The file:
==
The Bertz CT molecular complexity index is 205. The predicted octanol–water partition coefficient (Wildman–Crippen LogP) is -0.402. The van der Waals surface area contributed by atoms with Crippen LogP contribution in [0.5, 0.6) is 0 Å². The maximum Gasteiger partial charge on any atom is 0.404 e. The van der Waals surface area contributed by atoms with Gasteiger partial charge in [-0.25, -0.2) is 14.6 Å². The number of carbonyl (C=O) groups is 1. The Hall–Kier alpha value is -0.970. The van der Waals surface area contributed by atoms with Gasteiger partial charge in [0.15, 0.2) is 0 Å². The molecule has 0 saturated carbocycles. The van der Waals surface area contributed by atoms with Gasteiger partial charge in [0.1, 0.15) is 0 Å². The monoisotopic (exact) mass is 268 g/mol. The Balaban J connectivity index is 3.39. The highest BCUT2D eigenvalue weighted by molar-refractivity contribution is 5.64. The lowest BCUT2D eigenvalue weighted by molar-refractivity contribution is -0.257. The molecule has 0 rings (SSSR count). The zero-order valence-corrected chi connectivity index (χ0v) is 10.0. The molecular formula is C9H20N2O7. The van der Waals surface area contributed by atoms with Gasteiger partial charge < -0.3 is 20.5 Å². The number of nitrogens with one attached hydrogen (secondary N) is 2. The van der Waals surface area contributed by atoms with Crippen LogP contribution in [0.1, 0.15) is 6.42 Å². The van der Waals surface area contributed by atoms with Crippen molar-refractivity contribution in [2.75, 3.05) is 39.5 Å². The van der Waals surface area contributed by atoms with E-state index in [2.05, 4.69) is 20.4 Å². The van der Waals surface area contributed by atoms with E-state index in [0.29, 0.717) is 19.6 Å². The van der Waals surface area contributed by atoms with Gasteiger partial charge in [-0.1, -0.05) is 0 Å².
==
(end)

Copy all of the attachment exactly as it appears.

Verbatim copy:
The Bertz CT molecular complexity index is 205. The predicted octanol–water partition coefficient (Wildman–Crippen LogP) is -0.402. The van der Waals surface area contributed by atoms with Crippen LogP contribution in [0.5, 0.6) is 0 Å². The maximum Gasteiger partial charge on any atom is 0.404 e. The van der Waals surface area contributed by atoms with Gasteiger partial charge in [-0.25, -0.2) is 14.6 Å². The number of carbonyl (C=O) groups is 1. The Hall–Kier alpha value is -0.970. The van der Waals surface area contributed by atoms with Gasteiger partial charge in [0.15, 0.2) is 0 Å². The molecule has 0 saturated carbocycles. The van der Waals surface area contributed by atoms with Gasteiger partial charge in [0.1, 0.15) is 0 Å². The monoisotopic (exact) mass is 268 g/mol. The Balaban J connectivity index is 3.39. The highest BCUT2D eigenvalue weighted by molar-refractivity contribution is 5.64. The lowest BCUT2D eigenvalue weighted by molar-refractivity contribution is -0.257. The molecule has 0 rings (SSSR count). The zero-order valence-corrected chi connectivity index (χ0v) is 10.0. The molecular formula is C9H20N2O7. The van der Waals surface area contributed by atoms with Gasteiger partial charge < -0.3 is 20.5 Å². The number of nitrogens with one attached hydrogen (secondary N) is 2. The van der Waals surface area contributed by atoms with Crippen LogP contribution in [0.1, 0.15) is 6.42 Å². The van der Waals surface area contributed by atoms with Crippen molar-refractivity contribution in [2.75, 3.05) is 39.5 Å². The van der Waals surface area contributed by atoms with E-state index in [2.05, 4.69) is 20.4 Å². The van der Waals surface area contributed by atoms with E-state index in [0.29, 0.717) is 19.6 Å². The van der Waals surface area contributed by atoms with Gasteiger partial charge in [-0.1, -0.05) is 0 Å².